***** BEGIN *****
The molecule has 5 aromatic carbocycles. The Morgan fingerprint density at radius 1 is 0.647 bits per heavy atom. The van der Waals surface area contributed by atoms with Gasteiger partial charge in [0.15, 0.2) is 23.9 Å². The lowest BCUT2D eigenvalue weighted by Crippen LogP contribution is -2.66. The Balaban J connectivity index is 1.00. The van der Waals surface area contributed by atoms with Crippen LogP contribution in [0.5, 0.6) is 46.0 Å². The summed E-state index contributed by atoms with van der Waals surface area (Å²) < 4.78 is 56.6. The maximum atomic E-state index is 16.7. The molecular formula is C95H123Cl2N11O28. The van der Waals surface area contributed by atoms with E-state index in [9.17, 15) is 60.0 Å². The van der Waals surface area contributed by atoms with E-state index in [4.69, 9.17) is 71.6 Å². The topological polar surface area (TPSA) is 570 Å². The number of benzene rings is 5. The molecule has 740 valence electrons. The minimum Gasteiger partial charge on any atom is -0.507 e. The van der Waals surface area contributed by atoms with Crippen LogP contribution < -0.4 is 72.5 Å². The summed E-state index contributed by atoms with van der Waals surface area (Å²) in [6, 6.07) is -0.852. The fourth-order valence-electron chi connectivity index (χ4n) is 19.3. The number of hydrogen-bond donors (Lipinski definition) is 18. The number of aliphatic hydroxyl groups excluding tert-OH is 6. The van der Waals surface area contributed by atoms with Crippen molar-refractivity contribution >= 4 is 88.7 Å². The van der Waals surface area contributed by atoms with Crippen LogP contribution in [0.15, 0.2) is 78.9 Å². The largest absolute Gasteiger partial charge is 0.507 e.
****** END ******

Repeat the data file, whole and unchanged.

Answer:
The molecule has 5 aromatic carbocycles. The Morgan fingerprint density at radius 1 is 0.647 bits per heavy atom. The van der Waals surface area contributed by atoms with Gasteiger partial charge in [0.15, 0.2) is 23.9 Å². The lowest BCUT2D eigenvalue weighted by Crippen LogP contribution is -2.66. The Balaban J connectivity index is 1.00. The van der Waals surface area contributed by atoms with Crippen LogP contribution in [0.5, 0.6) is 46.0 Å². The summed E-state index contributed by atoms with van der Waals surface area (Å²) < 4.78 is 56.6. The maximum atomic E-state index is 16.7. The molecular formula is C95H123Cl2N11O28. The van der Waals surface area contributed by atoms with E-state index in [9.17, 15) is 60.0 Å². The van der Waals surface area contributed by atoms with E-state index in [4.69, 9.17) is 71.6 Å². The topological polar surface area (TPSA) is 570 Å². The number of benzene rings is 5. The molecule has 740 valence electrons. The minimum Gasteiger partial charge on any atom is -0.507 e. The van der Waals surface area contributed by atoms with Crippen LogP contribution < -0.4 is 72.5 Å². The summed E-state index contributed by atoms with van der Waals surface area (Å²) in [6, 6.07) is -0.852. The fourth-order valence-electron chi connectivity index (χ4n) is 19.3. The number of hydrogen-bond donors (Lipinski definition) is 18. The number of aliphatic hydroxyl groups excluding tert-OH is 6. The van der Waals surface area contributed by atoms with Crippen molar-refractivity contribution >= 4 is 88.7 Å². The van der Waals surface area contributed by atoms with Crippen LogP contribution in [0.15, 0.2) is 78.9 Å². The largest absolute Gasteiger partial charge is 0.507 e.